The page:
As he bedded down for a sixth night in a Moscow jail, the 40-year-old billionaire was likely to be counting the warning shots he ignored and pondering the capriciousness of a system he looks to have badly underestimated.
Being snatched unceremoniously from a plane on Saturday and charged with tax evasion and fraud may yet prove to be only the beginning of a long hard road for the suave oil tycoon.
He learned on Thursday, possibly from the television in his five-by-four metre cell, that the huge stake worth billions of dollars he holds in his company YUKOS had been blocked by the state.
And many observers of the Russian scene expected further moves in coming days against YUKOS – with nothing on the horizon to suggest Khodorkovsky will be spared the full weight of Russian justice.
Cut and run
Khodorkovsky, who has time and again chanced his arm by raising the political stakes in his stand-off with the Kremlin, once said he would prefer to be a political prisoner than a political emigre.
“Never pull out a gun unless you intend to shoot”
President Vladimir Putin
But he may now be ruefully comparing his fate to two other Russian moguls who made their fortunes in the 1990s – Boris Berezovsky and Vladimir Gusinsky – and who cut and run to live in the West.
Though exiles now, both at least have some of their wealth – and above all their liberty.
Time and again, the dapper Khodorkovsky – either through principle, bravado or lack of judgment – chose to ignore the unmistakable signs that the Kremlin was losing patience over his thinly veiled political ambitions.
He also may have underestimated the hard edge to President Vladimir Putin who once said the KGB, the state security force he served as a foreign intelligence spy, had taught him one good lesson: “Never pull out a gun unless you intend to shoot.”
Putin made clear on Monday he had washed his hands of Khodorkovsky’s fate, saying his case was a matter for the courts.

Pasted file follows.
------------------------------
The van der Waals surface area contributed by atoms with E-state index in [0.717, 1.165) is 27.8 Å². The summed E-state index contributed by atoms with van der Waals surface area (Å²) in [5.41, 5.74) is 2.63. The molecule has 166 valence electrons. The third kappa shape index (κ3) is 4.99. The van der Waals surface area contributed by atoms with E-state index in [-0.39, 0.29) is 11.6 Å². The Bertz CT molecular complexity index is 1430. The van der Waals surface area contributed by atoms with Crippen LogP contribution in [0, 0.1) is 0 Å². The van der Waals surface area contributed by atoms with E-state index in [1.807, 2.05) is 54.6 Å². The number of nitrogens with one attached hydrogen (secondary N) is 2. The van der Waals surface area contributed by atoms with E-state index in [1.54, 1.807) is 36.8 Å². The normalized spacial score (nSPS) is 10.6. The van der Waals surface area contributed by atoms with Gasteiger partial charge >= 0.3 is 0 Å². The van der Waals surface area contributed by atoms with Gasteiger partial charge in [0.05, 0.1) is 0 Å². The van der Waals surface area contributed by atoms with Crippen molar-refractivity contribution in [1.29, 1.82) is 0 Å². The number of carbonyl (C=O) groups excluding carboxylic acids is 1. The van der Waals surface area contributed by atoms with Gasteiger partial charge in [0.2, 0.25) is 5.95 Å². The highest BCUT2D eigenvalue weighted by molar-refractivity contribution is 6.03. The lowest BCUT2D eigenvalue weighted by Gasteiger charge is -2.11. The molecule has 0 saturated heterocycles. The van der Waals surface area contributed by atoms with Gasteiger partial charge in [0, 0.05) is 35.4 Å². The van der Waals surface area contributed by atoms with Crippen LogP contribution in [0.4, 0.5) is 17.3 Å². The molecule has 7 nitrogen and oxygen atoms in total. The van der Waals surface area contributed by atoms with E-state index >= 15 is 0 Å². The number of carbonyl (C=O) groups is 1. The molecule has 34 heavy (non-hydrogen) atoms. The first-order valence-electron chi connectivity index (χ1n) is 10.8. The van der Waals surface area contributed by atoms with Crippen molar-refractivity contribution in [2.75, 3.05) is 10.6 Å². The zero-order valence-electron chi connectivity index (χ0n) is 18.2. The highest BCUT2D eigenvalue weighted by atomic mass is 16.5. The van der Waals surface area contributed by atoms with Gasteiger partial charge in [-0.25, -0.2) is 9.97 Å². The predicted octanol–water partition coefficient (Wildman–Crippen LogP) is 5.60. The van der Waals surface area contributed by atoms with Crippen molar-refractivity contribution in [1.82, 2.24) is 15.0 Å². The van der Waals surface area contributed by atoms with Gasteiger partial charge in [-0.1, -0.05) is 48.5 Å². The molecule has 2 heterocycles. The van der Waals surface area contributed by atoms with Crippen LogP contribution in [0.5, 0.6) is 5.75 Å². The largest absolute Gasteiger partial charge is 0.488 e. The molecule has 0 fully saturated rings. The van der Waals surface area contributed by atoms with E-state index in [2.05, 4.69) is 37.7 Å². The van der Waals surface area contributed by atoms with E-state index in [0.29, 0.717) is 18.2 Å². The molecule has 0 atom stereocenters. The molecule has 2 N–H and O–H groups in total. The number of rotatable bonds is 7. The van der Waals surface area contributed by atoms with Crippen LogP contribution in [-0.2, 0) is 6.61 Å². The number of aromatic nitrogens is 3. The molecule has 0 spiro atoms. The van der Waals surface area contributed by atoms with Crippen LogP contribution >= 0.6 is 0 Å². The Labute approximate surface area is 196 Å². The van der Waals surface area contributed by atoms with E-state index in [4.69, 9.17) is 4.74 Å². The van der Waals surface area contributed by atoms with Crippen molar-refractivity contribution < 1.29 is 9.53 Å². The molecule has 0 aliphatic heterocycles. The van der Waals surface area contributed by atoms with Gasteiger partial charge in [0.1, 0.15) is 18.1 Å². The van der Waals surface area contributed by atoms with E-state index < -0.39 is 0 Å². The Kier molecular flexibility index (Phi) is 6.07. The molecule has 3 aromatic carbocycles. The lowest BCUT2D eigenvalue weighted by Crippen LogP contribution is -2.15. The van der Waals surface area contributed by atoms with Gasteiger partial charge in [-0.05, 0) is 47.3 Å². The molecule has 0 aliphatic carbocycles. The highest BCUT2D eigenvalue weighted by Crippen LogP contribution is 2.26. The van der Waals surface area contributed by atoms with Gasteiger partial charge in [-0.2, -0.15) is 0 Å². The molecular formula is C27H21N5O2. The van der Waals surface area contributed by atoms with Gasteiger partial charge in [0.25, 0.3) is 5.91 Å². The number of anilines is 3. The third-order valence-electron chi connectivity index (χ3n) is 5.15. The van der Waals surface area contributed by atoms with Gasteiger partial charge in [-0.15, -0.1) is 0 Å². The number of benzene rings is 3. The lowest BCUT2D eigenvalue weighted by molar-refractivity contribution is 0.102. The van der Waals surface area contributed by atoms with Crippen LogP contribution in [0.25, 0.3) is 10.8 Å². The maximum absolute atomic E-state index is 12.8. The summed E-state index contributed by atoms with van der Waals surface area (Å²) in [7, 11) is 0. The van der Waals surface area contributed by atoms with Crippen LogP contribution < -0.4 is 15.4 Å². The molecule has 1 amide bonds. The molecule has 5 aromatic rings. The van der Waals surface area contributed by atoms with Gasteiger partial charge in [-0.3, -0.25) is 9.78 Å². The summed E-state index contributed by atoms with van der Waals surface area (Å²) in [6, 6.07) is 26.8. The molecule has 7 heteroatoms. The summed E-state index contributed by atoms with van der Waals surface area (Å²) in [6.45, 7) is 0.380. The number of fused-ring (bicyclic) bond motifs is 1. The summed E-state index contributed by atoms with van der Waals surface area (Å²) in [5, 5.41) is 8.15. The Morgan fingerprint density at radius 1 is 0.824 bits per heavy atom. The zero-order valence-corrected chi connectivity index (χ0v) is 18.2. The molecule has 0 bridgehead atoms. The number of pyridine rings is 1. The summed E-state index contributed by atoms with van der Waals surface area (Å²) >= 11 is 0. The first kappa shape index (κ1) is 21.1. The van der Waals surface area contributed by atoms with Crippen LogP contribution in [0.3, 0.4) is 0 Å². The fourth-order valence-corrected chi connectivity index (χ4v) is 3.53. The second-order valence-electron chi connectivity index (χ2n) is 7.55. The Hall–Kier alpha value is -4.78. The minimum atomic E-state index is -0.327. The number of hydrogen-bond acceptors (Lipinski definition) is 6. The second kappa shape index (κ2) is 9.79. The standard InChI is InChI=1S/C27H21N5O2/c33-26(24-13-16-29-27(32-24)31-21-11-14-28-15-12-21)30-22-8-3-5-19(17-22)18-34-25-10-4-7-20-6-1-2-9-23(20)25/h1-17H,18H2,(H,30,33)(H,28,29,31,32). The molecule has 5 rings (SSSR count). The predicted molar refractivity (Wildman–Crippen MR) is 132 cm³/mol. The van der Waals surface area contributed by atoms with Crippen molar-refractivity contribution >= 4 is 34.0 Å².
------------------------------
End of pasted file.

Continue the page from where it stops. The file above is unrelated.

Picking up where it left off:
The last missed signal for Khodorkovsky came on October 21 when Russia’s deputy prosecutor general observed prophetically: “Personally, I would not like to see Khodorkovsky or anyone else sitting behind bars … but boys, stop cheating, stop stealing.”
Four days later Khodorkovsky was behind bars. Did he assume his vast wealth and the help of moderates in the Kremlin would protect him from Russian justice?
Did he assume his friends in the US business and political elite with whom he rubbed shoulders would give him cover?
The first real warning shot to Khodorkovsky came in July when major YUKOS shareholder Platon Lebedev, a close ally, was arrested on theft charges going back to a 1994 privatisation deal.
Khodorkovsky immediately announced he had no intention of yielding to pressure and fleeing the country.
He went later in the month to an economic conference in Idaho, raising speculation he would stay in the United States.
But he returned saying: “Today we must definitely decide if our country’s future will be totalitarian. If we hold strong, this will be resolved once and for all.”
Matrosskaya Tishina prison in
Nor did Khodorkovsky react when Putin remarked during one of their Kremlin meetings: “YUKOS has excessive resources but how they got them is a matter for discussion.”
Searches of YUKOS premises followed Lebedev’s arrest and then prosecutors charged another major YUKOS shareholder Vasily Shakhnovsky – but still Khodorkovsky refused to lower his public profile.
“It’s the rock star syndrome. He made his wealth so quickly he lost contact with reality,” said the chief executive of a top investment bank on Thursday.